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Electronic cleansing of tagged residue in CT colonography: what radiologists need to know


CT colonography (CTC) is the radiological examination of choice for the diagnosis of colorectal neoplasia. Faecal tagging is considered a mandatory part of bowel preparation. However, the colonic mucosa, obscured by tagged residue, is not accessible to endoluminal 3D views and requires time-consuming 2D evaluation. Electronic cleansing (EC) software algorithms can overcome this limitation by digitally subtracting tagged residue from the colonic lumen. Ideally, this enables a seamless 3D endoluminal evaluation. Despite this benefit, EC is a potential source of a wide range of artefacts. Accurate EC requires proper CTC examination technique and faecal tagging. The digital subtraction process has been shown to affect the relevant morphological features of both colonic anatomy and colonic lesions, if submerged under faecal residue. This article summarises the potential effects of EC on CTC imaging, the consequences for reporting and patient management, and strategies to avoid pitfalls. Furthermore, potentially negative effects on clinical reporting and patient management are shown, and problem-solving techniques, as well as recommendations for the appropriate use of EC techniques, are presented. Radiologists using EC should be familiar with EC-related effects on polyp size and also with correct measurement techniques.

Key points

  • Electronic cleansing (EC) software digitally subtracts tagged residue from the colonic lumen to enable a seamless endoluminal colonic evaluation.

  • EC has the potential to reduce reading times and improve polyp detection.

  • EC can affect the morphologic appearance of colonic anatomy and pathology and is a potential source of artefacts.

  • EC-related pitfalls can be avoided by evaluation of findings on the corresponding unsubtracted image data.


CT colonography (CTC) is recommended as the radiological examination of choice for the diagnosis of colorectal neoplasia [1]. It is indicated in patients with incomplete or contraindicated colonoscopy and serves as a diagnostic option to screen for colorectal cancer and adenomas [1,2,3]. It is based on a low-dose, thin-section CT scan of the cleansed and distended colon in both the supine and prone positions. For bowel preparation, patients undergo a combination of a low-fibre or clear-liquid diet, oral administration of laxatives, and faecal tagging the day before CTC. Colonic distension with complete visualisation of all colonic segments is achieved with insufflation of CO2 or air by a thin, flexible rectal catheter. Data evaluation is performed using dedicated CTC software, which enables the simultaneous evaluation of endoluminal 3D views and 2D multiplanar images of the colon. In addition to results from an American screening study [4], the importance of endoluminal 3D evaluations was highlighted in a study that evaluated the performance of CTC in the English Bowel Cancer Screening programme. However, 3D evaluation is known to be more time-consuming than 2D interpretation alone.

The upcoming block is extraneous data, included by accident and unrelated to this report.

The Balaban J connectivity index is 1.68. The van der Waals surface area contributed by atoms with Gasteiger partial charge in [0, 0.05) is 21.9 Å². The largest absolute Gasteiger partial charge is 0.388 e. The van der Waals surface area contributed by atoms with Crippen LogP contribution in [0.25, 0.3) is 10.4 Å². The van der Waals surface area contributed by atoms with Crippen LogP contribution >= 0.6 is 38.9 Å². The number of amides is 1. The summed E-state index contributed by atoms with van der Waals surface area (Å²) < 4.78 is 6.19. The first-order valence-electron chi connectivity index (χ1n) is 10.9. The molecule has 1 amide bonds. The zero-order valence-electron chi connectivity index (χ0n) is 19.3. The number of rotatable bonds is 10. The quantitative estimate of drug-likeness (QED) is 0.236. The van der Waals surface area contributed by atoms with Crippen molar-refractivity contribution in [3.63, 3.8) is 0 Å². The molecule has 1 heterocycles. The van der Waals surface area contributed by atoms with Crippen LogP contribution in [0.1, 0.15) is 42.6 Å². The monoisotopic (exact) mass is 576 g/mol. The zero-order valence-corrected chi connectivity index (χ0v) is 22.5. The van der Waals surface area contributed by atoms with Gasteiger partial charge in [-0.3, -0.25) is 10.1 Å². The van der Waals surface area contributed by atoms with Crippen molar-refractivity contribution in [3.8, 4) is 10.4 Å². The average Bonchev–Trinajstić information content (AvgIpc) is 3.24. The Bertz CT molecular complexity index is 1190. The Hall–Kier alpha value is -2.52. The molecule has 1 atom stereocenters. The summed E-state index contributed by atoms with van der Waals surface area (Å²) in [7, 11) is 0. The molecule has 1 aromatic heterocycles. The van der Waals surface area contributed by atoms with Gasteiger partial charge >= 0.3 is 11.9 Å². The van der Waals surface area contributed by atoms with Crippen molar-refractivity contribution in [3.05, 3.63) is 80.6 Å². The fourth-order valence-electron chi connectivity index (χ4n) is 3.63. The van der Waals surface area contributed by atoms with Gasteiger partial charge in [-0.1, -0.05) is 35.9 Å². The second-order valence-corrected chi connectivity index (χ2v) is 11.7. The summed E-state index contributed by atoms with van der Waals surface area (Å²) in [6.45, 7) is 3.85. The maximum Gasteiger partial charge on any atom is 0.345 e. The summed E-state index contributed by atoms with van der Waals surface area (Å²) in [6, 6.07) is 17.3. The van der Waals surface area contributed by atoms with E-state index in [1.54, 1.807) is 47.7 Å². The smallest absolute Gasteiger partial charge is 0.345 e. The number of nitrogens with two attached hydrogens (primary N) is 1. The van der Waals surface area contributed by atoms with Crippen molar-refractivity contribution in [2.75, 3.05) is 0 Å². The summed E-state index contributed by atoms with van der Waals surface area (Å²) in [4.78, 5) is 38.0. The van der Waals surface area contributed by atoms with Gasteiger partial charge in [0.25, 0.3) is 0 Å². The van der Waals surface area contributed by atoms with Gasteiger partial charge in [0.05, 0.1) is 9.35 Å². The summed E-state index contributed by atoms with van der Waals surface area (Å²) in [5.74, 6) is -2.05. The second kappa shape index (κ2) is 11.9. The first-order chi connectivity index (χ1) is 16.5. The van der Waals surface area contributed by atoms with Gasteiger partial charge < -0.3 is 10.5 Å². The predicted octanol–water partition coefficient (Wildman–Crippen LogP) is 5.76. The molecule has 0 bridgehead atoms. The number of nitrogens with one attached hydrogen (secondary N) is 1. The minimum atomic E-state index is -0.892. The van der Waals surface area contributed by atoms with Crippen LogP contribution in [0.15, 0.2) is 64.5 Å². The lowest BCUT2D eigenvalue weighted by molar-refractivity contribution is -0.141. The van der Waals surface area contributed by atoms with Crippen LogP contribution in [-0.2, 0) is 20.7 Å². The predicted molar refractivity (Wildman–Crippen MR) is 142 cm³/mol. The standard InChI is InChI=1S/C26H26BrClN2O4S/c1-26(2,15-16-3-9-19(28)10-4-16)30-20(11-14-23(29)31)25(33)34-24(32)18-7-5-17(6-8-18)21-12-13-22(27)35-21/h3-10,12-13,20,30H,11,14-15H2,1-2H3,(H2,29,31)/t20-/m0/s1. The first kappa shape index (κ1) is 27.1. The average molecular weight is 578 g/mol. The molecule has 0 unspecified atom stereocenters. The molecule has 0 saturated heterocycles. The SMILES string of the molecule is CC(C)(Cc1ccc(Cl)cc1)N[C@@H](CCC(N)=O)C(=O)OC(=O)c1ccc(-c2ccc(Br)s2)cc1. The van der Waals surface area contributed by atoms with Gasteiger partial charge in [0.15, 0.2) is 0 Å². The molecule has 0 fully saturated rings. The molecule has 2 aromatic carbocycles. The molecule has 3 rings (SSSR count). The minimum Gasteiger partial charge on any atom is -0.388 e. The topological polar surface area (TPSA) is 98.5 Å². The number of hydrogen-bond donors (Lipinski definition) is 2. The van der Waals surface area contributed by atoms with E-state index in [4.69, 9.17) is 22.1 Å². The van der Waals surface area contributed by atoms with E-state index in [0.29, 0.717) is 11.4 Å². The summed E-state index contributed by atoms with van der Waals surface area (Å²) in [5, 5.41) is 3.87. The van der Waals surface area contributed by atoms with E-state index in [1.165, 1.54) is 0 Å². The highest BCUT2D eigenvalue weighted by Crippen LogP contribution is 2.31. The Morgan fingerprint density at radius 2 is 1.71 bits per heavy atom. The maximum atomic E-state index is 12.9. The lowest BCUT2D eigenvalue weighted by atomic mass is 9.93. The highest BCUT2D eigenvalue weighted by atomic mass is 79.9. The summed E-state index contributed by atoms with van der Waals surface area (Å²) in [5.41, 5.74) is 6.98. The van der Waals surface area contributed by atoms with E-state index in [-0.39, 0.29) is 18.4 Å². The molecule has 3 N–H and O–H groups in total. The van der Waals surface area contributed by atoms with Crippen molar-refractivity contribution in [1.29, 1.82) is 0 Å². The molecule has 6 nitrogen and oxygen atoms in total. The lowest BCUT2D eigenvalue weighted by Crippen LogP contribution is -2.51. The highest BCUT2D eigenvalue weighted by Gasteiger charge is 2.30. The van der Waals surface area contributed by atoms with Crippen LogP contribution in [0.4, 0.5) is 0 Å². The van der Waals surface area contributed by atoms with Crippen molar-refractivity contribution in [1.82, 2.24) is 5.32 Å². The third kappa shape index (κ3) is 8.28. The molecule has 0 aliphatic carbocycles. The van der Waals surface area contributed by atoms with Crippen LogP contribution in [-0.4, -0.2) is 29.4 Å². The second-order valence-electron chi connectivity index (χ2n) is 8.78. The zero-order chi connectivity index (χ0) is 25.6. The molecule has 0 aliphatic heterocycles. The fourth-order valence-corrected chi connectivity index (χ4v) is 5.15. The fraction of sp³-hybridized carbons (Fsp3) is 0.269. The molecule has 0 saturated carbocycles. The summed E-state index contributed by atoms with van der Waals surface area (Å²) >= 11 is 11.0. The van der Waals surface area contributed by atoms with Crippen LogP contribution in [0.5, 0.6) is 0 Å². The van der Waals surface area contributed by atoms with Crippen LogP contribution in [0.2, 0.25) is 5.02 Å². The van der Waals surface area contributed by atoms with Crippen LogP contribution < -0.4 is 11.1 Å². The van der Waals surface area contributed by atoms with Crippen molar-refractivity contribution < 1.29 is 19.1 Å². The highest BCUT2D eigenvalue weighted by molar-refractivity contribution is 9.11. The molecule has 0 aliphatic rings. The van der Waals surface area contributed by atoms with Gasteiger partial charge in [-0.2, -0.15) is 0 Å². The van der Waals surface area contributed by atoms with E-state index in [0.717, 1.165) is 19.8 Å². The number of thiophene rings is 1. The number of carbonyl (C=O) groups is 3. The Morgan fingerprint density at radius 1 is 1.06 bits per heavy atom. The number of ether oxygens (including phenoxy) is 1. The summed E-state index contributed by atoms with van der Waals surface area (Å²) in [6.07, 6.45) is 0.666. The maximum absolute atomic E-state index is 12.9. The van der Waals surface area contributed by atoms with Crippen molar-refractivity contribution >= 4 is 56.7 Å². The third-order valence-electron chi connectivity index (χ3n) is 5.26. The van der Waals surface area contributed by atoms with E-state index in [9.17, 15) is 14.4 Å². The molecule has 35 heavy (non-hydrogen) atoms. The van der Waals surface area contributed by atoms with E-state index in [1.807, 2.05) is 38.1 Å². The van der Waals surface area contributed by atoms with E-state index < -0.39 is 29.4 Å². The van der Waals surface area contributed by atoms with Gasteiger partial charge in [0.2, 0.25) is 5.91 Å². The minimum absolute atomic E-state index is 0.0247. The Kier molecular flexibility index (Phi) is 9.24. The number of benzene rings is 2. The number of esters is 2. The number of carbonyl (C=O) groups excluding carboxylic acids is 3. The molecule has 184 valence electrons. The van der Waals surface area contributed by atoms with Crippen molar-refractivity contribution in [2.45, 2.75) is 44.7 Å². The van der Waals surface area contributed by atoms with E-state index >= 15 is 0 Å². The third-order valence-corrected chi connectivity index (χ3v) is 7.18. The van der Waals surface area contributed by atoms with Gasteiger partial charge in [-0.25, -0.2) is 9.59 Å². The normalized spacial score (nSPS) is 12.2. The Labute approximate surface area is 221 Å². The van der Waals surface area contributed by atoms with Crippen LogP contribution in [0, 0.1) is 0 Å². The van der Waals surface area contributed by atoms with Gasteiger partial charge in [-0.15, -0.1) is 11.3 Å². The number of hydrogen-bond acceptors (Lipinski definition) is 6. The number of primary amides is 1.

A thoroughly cleansed and well-distended colon is a prerequisite of a high-quality examination [5]. The evaluation of CTC image data can be negatively affected by residual stool and fluid in the colon, with faecal residue simulating and/or obscuring colonic lesions and residual fluid obscuring submerged lesions.

“Faecal tagging” significantly increases the CT attenuation of residual stool and fluid. This is achieved by oral administration of positive contrast media, such as iodine and/or barium, during the bowel preparation process [6]. Tagging agents are, therefore, administered to the patient usually the day before the examination or, at the latest, 3 h prior to the examination.

As a consequence, residual stool and fluid, tagged with contrast media, can easily be identified as faecal residue due to its high CT attenuation values (hyperdense), compared to intrinsic soft tissue lesions (soft tissue attenuation), and vice versa. Soft tissue lesions submerged within hyperdense tagged fluid can easily be depicted on 2D images as negative filling defects (Fig. 1a).

Fig. 1